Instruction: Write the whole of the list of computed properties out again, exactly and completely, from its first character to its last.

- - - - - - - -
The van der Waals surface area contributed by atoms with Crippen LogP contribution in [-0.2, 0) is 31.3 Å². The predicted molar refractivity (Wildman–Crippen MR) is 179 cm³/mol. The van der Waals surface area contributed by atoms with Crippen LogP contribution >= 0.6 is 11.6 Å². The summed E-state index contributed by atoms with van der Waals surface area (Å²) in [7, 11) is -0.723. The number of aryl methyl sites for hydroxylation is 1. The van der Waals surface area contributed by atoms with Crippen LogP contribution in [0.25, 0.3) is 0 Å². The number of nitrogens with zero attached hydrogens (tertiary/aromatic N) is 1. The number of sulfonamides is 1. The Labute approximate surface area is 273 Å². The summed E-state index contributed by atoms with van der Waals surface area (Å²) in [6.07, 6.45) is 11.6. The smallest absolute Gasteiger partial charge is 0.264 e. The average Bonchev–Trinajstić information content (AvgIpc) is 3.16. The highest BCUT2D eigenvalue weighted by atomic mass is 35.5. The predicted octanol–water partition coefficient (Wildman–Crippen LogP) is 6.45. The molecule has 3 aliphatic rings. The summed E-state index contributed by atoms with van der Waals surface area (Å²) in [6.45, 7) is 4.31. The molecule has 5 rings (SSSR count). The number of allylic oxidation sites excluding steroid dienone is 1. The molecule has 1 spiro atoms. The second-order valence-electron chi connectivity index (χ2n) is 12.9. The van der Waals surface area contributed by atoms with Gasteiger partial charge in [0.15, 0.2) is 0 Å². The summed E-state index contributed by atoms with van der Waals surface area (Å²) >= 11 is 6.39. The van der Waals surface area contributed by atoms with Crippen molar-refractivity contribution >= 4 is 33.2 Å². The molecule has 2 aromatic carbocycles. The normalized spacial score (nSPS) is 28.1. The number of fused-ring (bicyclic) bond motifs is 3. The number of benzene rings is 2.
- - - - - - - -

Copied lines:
The van der Waals surface area contributed by atoms with Crippen LogP contribution in [-0.2, 0) is 31.3 Å². The predicted molar refractivity (Wildman–Crippen MR) is 179 cm³/mol. The van der Waals surface area contributed by atoms with Crippen LogP contribution >= 0.6 is 11.6 Å². The summed E-state index contributed by atoms with van der Waals surface area (Å²) in [7, 11) is -0.723. The number of aryl methyl sites for hydroxylation is 1. The van der Waals surface area contributed by atoms with Crippen LogP contribution in [0.25, 0.3) is 0 Å². The number of nitrogens with zero attached hydrogens (tertiary/aromatic N) is 1. The number of sulfonamides is 1. The Labute approximate surface area is 273 Å². The summed E-state index contributed by atoms with van der Waals surface area (Å²) in [6.07, 6.45) is 11.6. The smallest absolute Gasteiger partial charge is 0.264 e. The average Bonchev–Trinajstić information content (AvgIpc) is 3.16. The highest BCUT2D eigenvalue weighted by atomic mass is 35.5. The predicted octanol–water partition coefficient (Wildman–Crippen LogP) is 6.45. The molecule has 3 aliphatic rings. The summed E-state index contributed by atoms with van der Waals surface area (Å²) in [6.45, 7) is 4.31. The molecule has 5 rings (SSSR count). The number of allylic oxidation sites excluding steroid dienone is 1. The molecule has 1 spiro atoms. The second-order valence-electron chi connectivity index (χ2n) is 12.9. The van der Waals surface area contributed by atoms with Gasteiger partial charge in [0.15, 0.2) is 0 Å². The summed E-state index contributed by atoms with van der Waals surface area (Å²) >= 11 is 6.39. The van der Waals surface area contributed by atoms with Crippen molar-refractivity contribution >= 4 is 33.2 Å². The molecule has 2 aromatic carbocycles. The normalized spacial score (nSPS) is 28.1. The number of fused-ring (bicyclic) bond motifs is 3. The number of benzene rings is 2.